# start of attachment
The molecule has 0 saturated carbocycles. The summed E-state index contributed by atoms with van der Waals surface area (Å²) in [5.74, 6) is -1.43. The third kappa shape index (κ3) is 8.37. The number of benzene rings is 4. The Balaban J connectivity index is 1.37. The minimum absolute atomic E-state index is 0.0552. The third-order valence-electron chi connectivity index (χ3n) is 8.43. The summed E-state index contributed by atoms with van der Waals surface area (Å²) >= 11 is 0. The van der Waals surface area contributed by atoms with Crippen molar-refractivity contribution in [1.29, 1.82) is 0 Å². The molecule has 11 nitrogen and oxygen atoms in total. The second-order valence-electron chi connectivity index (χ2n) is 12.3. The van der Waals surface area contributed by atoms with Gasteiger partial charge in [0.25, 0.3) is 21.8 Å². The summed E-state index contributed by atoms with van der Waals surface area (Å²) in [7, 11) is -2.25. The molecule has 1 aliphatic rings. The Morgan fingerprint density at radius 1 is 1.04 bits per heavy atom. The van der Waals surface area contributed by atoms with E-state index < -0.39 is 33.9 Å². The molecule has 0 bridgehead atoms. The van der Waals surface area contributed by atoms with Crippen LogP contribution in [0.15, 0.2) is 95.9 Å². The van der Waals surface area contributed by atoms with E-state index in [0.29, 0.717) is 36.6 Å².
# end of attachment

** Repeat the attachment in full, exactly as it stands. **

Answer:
The molecule has 0 saturated carbocycles. The summed E-state index contributed by atoms with van der Waals surface area (Å²) in [5.74, 6) is -1.43. The third kappa shape index (κ3) is 8.37. The number of benzene rings is 4. The Balaban J connectivity index is 1.37. The minimum absolute atomic E-state index is 0.0552. The third-order valence-electron chi connectivity index (χ3n) is 8.43. The summed E-state index contributed by atoms with van der Waals surface area (Å²) >= 11 is 0. The van der Waals surface area contributed by atoms with Crippen molar-refractivity contribution in [1.29, 1.82) is 0 Å². The molecule has 11 nitrogen and oxygen atoms in total. The second-order valence-electron chi connectivity index (χ2n) is 12.3. The van der Waals surface area contributed by atoms with Gasteiger partial charge in [0.25, 0.3) is 21.8 Å². The summed E-state index contributed by atoms with van der Waals surface area (Å²) in [7, 11) is -2.25. The molecule has 1 aliphatic rings. The Morgan fingerprint density at radius 1 is 1.04 bits per heavy atom. The van der Waals surface area contributed by atoms with E-state index < -0.39 is 33.9 Å². The molecule has 0 bridgehead atoms. The van der Waals surface area contributed by atoms with Crippen LogP contribution in [0.15, 0.2) is 95.9 Å². The van der Waals surface area contributed by atoms with E-state index in [0.29, 0.717) is 36.6 Å².